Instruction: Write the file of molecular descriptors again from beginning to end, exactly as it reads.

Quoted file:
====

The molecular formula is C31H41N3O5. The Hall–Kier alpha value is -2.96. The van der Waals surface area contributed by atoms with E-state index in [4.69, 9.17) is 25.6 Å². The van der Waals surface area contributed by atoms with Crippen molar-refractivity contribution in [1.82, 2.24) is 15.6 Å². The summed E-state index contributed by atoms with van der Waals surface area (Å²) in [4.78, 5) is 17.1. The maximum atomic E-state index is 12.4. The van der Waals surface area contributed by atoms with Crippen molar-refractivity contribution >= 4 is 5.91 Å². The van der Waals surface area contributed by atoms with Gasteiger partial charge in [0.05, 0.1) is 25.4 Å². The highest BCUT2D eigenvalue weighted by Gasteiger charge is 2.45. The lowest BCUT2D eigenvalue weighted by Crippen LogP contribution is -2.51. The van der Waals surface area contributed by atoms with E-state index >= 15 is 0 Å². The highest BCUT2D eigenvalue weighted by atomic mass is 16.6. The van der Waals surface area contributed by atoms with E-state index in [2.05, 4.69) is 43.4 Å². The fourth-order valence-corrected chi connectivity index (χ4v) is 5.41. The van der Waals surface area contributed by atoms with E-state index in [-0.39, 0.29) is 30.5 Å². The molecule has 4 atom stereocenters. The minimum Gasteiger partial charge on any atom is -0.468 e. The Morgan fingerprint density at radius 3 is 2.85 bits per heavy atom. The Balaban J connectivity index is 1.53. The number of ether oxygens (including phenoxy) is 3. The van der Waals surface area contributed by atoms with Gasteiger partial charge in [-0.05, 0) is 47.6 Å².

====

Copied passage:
The molecular formula is C31H41N3O5. The Hall–Kier alpha value is -2.96. The van der Waals surface area contributed by atoms with E-state index in [4.69, 9.17) is 25.6 Å². The van der Waals surface area contributed by atoms with Crippen molar-refractivity contribution in [1.82, 2.24) is 15.6 Å². The summed E-state index contributed by atoms with van der Waals surface area (Å²) in [4.78, 5) is 17.1. The maximum atomic E-state index is 12.4. The van der Waals surface area contributed by atoms with Crippen molar-refractivity contribution >= 4 is 5.91 Å². The van der Waals surface area contributed by atoms with Gasteiger partial charge in [0.05, 0.1) is 25.4 Å². The highest BCUT2D eigenvalue weighted by Gasteiger charge is 2.45. The lowest BCUT2D eigenvalue weighted by Crippen LogP contribution is -2.51. The van der Waals surface area contributed by atoms with E-state index >= 15 is 0 Å². The highest BCUT2D eigenvalue weighted by atomic mass is 16.6. The van der Waals surface area contributed by atoms with E-state index in [2.05, 4.69) is 43.4 Å². The fourth-order valence-corrected chi connectivity index (χ4v) is 5.41. The van der Waals surface area contributed by atoms with E-state index in [-0.39, 0.29) is 30.5 Å². The molecule has 4 atom stereocenters. The minimum Gasteiger partial charge on any atom is -0.468 e. The Morgan fingerprint density at radius 3 is 2.85 bits per heavy atom. The Balaban J connectivity index is 1.53. The number of ether oxygens (including phenoxy) is 3. The van der Waals surface area contributed by atoms with Gasteiger partial charge in [-0.05, 0) is 47.6 Å².